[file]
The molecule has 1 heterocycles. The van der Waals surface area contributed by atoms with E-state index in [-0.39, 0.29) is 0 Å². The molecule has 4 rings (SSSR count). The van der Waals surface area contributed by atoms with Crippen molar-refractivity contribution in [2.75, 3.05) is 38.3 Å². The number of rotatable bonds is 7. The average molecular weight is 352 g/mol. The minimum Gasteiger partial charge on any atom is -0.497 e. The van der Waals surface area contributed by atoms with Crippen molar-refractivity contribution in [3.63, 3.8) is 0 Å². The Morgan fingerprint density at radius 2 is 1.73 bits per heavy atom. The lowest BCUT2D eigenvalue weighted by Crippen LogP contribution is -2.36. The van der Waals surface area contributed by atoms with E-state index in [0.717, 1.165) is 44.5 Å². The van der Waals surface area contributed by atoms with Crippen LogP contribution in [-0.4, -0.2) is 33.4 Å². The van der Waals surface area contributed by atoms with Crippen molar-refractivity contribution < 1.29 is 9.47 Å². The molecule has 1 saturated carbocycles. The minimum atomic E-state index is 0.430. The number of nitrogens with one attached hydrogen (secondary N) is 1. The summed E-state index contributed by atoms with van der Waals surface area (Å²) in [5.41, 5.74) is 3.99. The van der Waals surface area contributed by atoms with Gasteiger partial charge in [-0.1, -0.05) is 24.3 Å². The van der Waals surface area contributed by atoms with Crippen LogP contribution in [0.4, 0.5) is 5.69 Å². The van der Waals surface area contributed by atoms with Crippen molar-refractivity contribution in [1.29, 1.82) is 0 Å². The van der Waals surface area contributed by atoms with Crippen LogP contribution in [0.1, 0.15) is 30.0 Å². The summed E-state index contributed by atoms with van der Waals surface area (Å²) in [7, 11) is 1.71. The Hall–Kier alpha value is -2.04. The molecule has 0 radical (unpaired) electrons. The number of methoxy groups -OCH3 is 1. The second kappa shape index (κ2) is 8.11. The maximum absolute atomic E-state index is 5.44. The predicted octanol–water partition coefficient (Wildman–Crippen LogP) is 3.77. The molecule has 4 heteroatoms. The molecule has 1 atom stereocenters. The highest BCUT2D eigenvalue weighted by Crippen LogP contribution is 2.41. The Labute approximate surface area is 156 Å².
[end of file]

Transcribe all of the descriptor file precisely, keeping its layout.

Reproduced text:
The molecule has 1 heterocycles. The van der Waals surface area contributed by atoms with E-state index in [-0.39, 0.29) is 0 Å². The molecule has 4 rings (SSSR count). The van der Waals surface area contributed by atoms with Crippen molar-refractivity contribution in [2.75, 3.05) is 38.3 Å². The number of rotatable bonds is 7. The average molecular weight is 352 g/mol. The minimum Gasteiger partial charge on any atom is -0.497 e. The van der Waals surface area contributed by atoms with Crippen molar-refractivity contribution in [3.63, 3.8) is 0 Å². The Morgan fingerprint density at radius 2 is 1.73 bits per heavy atom. The lowest BCUT2D eigenvalue weighted by Crippen LogP contribution is -2.36. The van der Waals surface area contributed by atoms with E-state index in [0.717, 1.165) is 44.5 Å². The van der Waals surface area contributed by atoms with Crippen LogP contribution in [-0.4, -0.2) is 33.4 Å². The van der Waals surface area contributed by atoms with Crippen molar-refractivity contribution < 1.29 is 9.47 Å². The molecule has 1 saturated carbocycles. The minimum atomic E-state index is 0.430. The number of nitrogens with one attached hydrogen (secondary N) is 1. The summed E-state index contributed by atoms with van der Waals surface area (Å²) in [5.41, 5.74) is 3.99. The van der Waals surface area contributed by atoms with Gasteiger partial charge in [-0.1, -0.05) is 24.3 Å². The van der Waals surface area contributed by atoms with Crippen LogP contribution in [0.4, 0.5) is 5.69 Å². The van der Waals surface area contributed by atoms with Crippen molar-refractivity contribution in [1.29, 1.82) is 0 Å². The van der Waals surface area contributed by atoms with Crippen LogP contribution in [0.1, 0.15) is 30.0 Å². The summed E-state index contributed by atoms with van der Waals surface area (Å²) in [7, 11) is 1.71. The Hall–Kier alpha value is -2.04. The molecule has 0 radical (unpaired) electrons. The number of methoxy groups -OCH3 is 1. The second kappa shape index (κ2) is 8.11. The maximum absolute atomic E-state index is 5.44. The predicted octanol–water partition coefficient (Wildman–Crippen LogP) is 3.77. The molecule has 4 heteroatoms. The molecule has 1 atom stereocenters. The highest BCUT2D eigenvalue weighted by Crippen LogP contribution is 2.41. The Labute approximate surface area is 156 Å².